anything about the shooting.
The trial court rejected the
Confrontation Clause claim because the State did not use
Melvin’s grand jury testimony at trial.
The Appellate Division
affirmed for the reasons expressed by the trial court, adding
that the State was not obligated to call the victim in order to
meet its burden of proof.
See State v. Clemons, 2011 WL 5105444
The Confrontation Clause is not implicated by Melvin
Simmons’ grand jury testimony because this testimony was not
admitted at Clemons’ trial.
See Crawford, 541 U.S. at 53-54
(holding that the Confrontation Clause bars “admission of
testimonial statements of a witness who did not appear at trial
unless he was unavailable to testify, and the defendant has had
a prior opportunity for cross-examination.”).
Appellate Division’s determination that the State’s failure to
call Melvin at trial did not implicate the Confrontation Clause
is not contrary to, or an unreasonable application of Crawford
or other Supreme Court holdings.
Next, Clemons asserts that the admission of Timothy Platt’s
recorded statement violated his right to confront witnesses
against him because Platt did not testify and Clemons had no
opportunity to cross-examine Platt when he gave the statement.
Clemons acknowledges that defense counsel “decided to stipulate
to the tape recorded statement only if the witness does not show
up or cannot be located,” (ECF No. 1 at 43-44), but argues that
the State did not make an adequate effort to find Platt:
the State failed to make as vigorous an attempt to secure the
presence of Platt as it did to get the prior recorded
testimonial, along with the fact that his unavailability was
never established . . , Platt’s deposition statements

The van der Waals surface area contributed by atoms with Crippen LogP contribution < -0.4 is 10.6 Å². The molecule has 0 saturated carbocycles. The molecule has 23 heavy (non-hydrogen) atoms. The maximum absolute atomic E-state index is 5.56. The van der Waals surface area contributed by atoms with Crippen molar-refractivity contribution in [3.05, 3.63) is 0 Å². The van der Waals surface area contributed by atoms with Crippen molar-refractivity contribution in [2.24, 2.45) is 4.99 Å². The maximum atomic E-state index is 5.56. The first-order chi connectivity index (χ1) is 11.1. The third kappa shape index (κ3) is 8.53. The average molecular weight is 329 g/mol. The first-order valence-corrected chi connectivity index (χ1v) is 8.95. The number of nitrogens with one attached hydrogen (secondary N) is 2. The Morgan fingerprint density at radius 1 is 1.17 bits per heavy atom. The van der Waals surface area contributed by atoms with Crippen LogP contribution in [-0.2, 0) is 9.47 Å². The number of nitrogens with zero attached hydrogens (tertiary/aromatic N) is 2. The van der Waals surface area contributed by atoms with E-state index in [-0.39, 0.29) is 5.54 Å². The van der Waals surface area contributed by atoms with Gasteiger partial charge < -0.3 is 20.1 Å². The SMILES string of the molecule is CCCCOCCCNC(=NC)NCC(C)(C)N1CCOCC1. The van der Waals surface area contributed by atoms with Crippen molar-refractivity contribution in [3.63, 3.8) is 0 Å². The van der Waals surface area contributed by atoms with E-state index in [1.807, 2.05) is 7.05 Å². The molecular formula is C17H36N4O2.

contaminated the entire case which had a substantial effect in
persuading the jury to find defendant guilty[.]”
(ECF No. 1 at
The trial judge found that Clemons “personally agreed” at a
pretrial conference to stipulate to the admission of Platt’s
recorded statement if Platt did not testify because Platt’s
statement was integral to Clemons’ defense.
See State v.
Clemons, 2011 WL 5105444 at *1 (“The court found that defendant
‘personally agreed to this procedure’ because defense counsel
noted that ‘the tape recording was exculpatory and important to
The trial court further found:
The only way defense counsel could establish doubt was
to place the blame upon Timothy Platt. The taped
testimony and letter indicated [that Platt] killed a
person with a 45 caliber handgun. The two guns were
later found by the police in Mr. Platt’s apartment.
Defense counsel argued to the jury that Timothy Platt
was the shooter. Without admitting the taped
statement, letter and police report into evidence,
defense counsel would not have had any basis to make
(ECF No. 13-19 at 157.)
The Appellate Division affirmed the determination that
counsel was not deficient in stipulating to the admission of
Platt’s statement because the stipulation was strategic.
Clemons, 2011 WL 5105444 at *1.
Section 2254(e)(1) requires this Court to presume the